Now ,...

Let's get clear about the fact that SHOEI North America NEVER said the helmet is not safe to use after 5 years from the date of manufacture.
What they say, is

Even if none of these is applied, we, SHOEI, recommend replacement in 5 years after it's first purchased at retail.

(exempt from here

Helmet Replacement
Ultimately, the useful service life of a safety helmet is dependent on the intensity and frequency of its use. Helmet replacement is recommended even if only one of the under-mentioned points applies:
1. The helmet was subjected to an impact.
2. The comfort padding or the retention system has become loose due to heavy use or display signs of deterioration. Test: with the retention system fastened, the helmet turns to the side when you gently shake your head.
3. The EPS liner has come away from the helmet shell.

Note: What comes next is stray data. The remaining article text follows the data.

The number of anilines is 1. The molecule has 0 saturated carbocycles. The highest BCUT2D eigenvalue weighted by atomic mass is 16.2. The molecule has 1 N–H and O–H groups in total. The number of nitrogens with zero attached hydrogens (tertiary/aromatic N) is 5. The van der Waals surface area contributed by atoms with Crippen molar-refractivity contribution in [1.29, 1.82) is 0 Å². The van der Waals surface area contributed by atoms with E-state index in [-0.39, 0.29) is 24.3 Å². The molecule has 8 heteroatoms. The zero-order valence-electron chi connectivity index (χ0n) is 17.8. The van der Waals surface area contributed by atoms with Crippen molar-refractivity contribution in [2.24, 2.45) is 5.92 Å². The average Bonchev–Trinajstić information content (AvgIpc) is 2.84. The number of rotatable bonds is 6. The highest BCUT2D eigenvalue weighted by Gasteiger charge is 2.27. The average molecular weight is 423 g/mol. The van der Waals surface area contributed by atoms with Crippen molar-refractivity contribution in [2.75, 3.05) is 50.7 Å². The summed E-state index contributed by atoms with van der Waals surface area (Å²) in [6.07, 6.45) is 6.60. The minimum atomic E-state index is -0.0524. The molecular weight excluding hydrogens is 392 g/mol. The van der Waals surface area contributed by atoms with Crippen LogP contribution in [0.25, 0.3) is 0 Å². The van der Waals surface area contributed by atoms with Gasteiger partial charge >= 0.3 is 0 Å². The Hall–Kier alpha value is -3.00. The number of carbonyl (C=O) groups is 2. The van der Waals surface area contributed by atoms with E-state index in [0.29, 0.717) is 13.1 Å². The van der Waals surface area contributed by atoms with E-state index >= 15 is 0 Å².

4. The EPS liner shows signs of wear and is beginning to break up, or if it has been exposed to heat or a solvent and has melted. There are indentations in the EPS liner and/or white scratches can be seen on surfaces with black paint.
5. Even if none of these is applied, we, SHOEI, recommend replacement in 5 years after it's first purchased at retail.  )

The "5-year" time frame is NOT based on the research (of how much deterioration happens over the years).
It is decided that way for the sake of convenience (5-year limited time warranty).
(Arai North America, Schuberth North America, they all do the same. 5-year limited time warranty, recommending the helmet replacement after 5 years of use.)

You know what Arai and SHOEI (and OGK) say, in Japanese domestic market?

Let's take a look at the manuals of JDM version.




Arai







SHOEI





Yes, I know you can't read them.
But, you can see "SG" (SGマーク= SG mark = SG sticker) in both Arai and SHOEI's manuals.